How To Choose A Skilled Nursing Facility

There are many reasons individuals may require skilled-nursing or rehabilitative care, and those factors will serve as good starting points as you develop a check-list to determine the type of facility that is best for you or your loved one.

Sample Scenarios:

Your mother will be undergoing knee-replacement surgery, but you hold a full-time job and will not be able to help care for her until she is able to move from her bed or chair to use the bathroom safely while you’re not at home. She will require short-term, rehabilitative care.

Your parents have been living independently; however, your father has Alzheimer’s disease, and your mother is no longer able to care for him due to his confusion and wandering. You need to find a long-term, nursing-home placement.

You are a caregiver in your home for your mother, who requires help with bathing, dressing, walking and transferring from her bed or chair to use the bathroom. She is confused at times and is unable to perform any activities independently. You would like to attend your niece’s wedding out of state. To do so, you need to find respite care for your mother.

By knowing the specific type of care you or your loved one will need, you’ll be better prepared when evaluating the suitability of various facilities to meet those needs.

Whenever Possible, Ask to Tour the Facility

By far, the best way to choose a skilled-nursing and rehabilitative-care facility is to tour the facilities you’re considering. Although interviewing staff by phone is always an option for those who reside outside of the area and are seeking local care for a loved one, touring a facility will allow you to gain a feel for its culture and environment, and you will learn so much more in person.

When You Visit, Observe and Ask Questions

  1. Observe the facility. Is it clean and neat? Does it have any unpleasant odors? Do residents appear to be bathed and dressed, with their hair combed? Are there any observable safety or security issues, violations, or hazards?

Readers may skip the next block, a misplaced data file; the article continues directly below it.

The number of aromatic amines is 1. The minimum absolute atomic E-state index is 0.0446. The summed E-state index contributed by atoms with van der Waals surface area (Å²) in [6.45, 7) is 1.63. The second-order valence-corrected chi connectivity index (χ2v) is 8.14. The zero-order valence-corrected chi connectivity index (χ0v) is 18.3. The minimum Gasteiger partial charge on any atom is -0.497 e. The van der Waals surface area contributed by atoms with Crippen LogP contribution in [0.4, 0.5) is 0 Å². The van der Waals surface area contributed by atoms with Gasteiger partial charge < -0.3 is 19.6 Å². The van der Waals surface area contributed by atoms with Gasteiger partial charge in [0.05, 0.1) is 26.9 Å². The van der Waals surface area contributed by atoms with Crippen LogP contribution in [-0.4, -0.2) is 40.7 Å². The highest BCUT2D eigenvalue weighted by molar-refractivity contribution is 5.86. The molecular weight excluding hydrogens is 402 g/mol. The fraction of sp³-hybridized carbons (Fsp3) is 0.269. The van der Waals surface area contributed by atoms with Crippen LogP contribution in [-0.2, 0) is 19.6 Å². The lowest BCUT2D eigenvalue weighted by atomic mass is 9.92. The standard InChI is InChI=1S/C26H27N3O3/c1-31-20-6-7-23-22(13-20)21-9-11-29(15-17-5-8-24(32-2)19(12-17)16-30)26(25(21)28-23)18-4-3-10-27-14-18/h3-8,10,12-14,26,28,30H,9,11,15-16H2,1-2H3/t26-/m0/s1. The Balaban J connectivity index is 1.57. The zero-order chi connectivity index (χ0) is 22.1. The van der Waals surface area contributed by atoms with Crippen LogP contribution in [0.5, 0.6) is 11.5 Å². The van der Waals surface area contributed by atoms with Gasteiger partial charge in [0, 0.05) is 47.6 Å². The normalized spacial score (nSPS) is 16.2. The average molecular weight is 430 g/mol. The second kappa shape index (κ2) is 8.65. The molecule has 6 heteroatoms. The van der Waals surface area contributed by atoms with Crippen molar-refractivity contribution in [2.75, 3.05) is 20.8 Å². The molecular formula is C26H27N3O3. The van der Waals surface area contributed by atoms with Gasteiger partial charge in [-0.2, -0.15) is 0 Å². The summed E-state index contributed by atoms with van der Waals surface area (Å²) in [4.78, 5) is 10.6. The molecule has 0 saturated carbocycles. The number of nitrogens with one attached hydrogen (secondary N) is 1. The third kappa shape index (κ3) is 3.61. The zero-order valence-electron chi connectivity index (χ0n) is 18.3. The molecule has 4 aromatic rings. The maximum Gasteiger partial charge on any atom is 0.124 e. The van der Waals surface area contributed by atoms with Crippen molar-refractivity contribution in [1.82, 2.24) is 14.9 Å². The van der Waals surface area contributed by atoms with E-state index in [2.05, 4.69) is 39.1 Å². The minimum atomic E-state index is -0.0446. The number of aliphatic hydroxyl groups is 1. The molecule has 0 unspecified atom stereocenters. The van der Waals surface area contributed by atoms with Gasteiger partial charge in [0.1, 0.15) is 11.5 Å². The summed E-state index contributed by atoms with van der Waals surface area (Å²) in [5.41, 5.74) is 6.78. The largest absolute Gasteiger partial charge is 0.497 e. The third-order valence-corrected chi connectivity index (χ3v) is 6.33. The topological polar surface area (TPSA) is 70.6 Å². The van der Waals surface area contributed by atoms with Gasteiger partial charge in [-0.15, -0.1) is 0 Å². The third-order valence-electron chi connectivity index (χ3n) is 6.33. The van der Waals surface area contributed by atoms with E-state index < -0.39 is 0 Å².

2. Observe the employees. Are they friendly, courteous, and willing to help you? How are they interacting with the facility’s residents? Do staff members appear to be caring and compassionate?
  3. Talk with some residents as you pass them in the halls, or ask the staff member conducting your tour if you may speak with some residents. If so, ask, “Do you like it here? How do you like the food? Are staff members helpful and friendly toward you?”
  4. Be sure to ask for tours of the therapy and activities departments, dining areas, and lounges. Also ask to see any outdoor areas that residents and guests may visit and enjoy.

Important Questions to Ask

  1. What deficiencies did you have on your last annual inspection?
  2. Do you offer respite care? (This is a short stay, anywhere from a weekend to several weeks or longer at times, and is usually arranged to provide a home caregiver with needed time away from caregiving responsibilities.)
  3. What is the staff-to-resident ratio on all three shifts?
  4. May I bring pets to visit? Do you have any pets onsite?
  5. May I see an activities calendar?
  6. May I see a menu, and do you have a substitute menu available daily if a resident doesn’t like what is on a particular day’s featured menu?
  7. Do you provide podiatric, dental, or chiropractic services on site?
  8. Is there an area where family and friends may visit, other than a resident’s bedroom or a public lounge?
  9. May I speak with a staff member or supervisor on the wing or unit where my family member may be placed?
  10. Am I able to call and speak with my family member? Will someone bring him or her to the phone?
  11. If I have a concern regarding care, with whom would I speak?
  12. Do you offer internet access and/or a computer that my family member could use?
  13. Do you have a security system to help protect residents who may be prone to confusion or wandering?
  14. What is your policy regarding the use of physical or chemical restraints?
  15. Will my family member have access to a lockable drawer?
  16. How often do you hold meetings with residents’ family members to discuss their care?